Some of the budget cross trainers do allow you to change the resistance but it would be a manual action. So rather than pressing a button, you would have to step off the trainer adjust it, step back on and then carry on your workout. This will interrupt your exercise and its not very user friendly.
With technology constantly advancing in any given industry, we have advancements in cross trainers too.
Most of the mid-range to high-end cross trainers have a user profile setting.
For example, if you have four in your house hold who would use it, you can set a profile for each user.
By entering basic statistics like height, weight, age and BMI; your trainer would track your progress. Some of the clever cross trainers actually sync this data using internet connection.
When you start working out; you enter the user that you are and work away! Thats it! The cross trainer will do the rest for you.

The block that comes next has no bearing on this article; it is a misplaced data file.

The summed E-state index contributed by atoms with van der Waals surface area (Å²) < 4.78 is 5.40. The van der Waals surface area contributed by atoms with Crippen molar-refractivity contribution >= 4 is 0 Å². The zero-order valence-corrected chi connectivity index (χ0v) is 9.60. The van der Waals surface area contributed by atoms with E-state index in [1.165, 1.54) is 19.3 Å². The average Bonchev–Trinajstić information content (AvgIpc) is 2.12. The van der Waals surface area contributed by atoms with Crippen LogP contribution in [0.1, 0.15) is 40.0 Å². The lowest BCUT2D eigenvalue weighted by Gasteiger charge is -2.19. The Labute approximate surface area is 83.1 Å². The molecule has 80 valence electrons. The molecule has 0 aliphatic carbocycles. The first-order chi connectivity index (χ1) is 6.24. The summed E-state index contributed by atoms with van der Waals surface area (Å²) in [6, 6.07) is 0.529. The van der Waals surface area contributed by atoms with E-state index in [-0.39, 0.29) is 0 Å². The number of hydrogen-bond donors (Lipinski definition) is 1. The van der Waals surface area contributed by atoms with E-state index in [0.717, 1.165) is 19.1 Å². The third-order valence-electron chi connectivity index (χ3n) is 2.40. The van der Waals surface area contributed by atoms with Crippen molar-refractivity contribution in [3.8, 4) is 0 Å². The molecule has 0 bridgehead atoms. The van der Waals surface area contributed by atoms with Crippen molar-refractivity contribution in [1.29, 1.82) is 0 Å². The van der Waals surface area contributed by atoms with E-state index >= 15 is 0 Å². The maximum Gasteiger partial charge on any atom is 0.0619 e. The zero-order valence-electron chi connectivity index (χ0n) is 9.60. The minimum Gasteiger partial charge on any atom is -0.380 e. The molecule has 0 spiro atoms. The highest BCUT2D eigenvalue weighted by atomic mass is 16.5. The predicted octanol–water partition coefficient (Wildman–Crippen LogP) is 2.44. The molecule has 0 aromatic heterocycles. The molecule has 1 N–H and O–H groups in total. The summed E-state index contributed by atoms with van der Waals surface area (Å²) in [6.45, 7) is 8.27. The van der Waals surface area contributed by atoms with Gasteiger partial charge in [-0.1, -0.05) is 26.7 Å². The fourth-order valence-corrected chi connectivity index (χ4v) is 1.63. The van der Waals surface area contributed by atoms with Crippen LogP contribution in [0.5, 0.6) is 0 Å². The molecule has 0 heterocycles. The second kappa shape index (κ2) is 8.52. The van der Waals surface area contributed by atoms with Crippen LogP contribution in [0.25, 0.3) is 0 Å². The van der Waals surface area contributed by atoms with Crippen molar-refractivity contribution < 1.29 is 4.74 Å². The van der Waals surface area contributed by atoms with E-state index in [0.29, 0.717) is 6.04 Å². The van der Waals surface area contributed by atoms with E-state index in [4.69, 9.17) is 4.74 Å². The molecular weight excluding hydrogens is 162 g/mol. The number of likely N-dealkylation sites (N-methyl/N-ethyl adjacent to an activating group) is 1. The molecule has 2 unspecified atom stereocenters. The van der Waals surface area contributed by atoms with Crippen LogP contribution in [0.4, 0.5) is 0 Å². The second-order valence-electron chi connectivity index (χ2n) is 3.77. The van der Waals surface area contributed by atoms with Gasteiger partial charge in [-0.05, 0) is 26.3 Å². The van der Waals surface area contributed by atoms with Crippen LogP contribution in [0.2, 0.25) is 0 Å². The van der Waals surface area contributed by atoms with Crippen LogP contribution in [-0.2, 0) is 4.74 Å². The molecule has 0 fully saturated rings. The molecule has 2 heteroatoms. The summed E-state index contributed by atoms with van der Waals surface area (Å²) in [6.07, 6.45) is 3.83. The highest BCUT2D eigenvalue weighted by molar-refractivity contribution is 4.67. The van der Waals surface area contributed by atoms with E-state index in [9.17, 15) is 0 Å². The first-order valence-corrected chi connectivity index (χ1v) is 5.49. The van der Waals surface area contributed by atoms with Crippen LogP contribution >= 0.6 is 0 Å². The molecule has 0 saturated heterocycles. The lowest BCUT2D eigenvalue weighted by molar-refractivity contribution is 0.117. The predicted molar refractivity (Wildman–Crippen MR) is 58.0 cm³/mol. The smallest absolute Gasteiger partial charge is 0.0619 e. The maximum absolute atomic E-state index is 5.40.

This feature for individual profiles and tracking your progress is crucial in striving for optimal fitness health. It is much more user friendly than just writing it down and tracking it manually.
We have the technology; why not make use of it!?
Preset Workout Training
The preset training feature is available on anything beyond the mid-range level of cross trainers.
The preset workouts include targeted exercise for things like targeting specific muscle groups, fat burning, body conditioning and strength building.
On the higher end models you could even have pre-set workouts which are based on your statistics. The cross trainer knows your stats and fitness level, given this information it tells you where it thinks you should be with regards to resistance level and duration.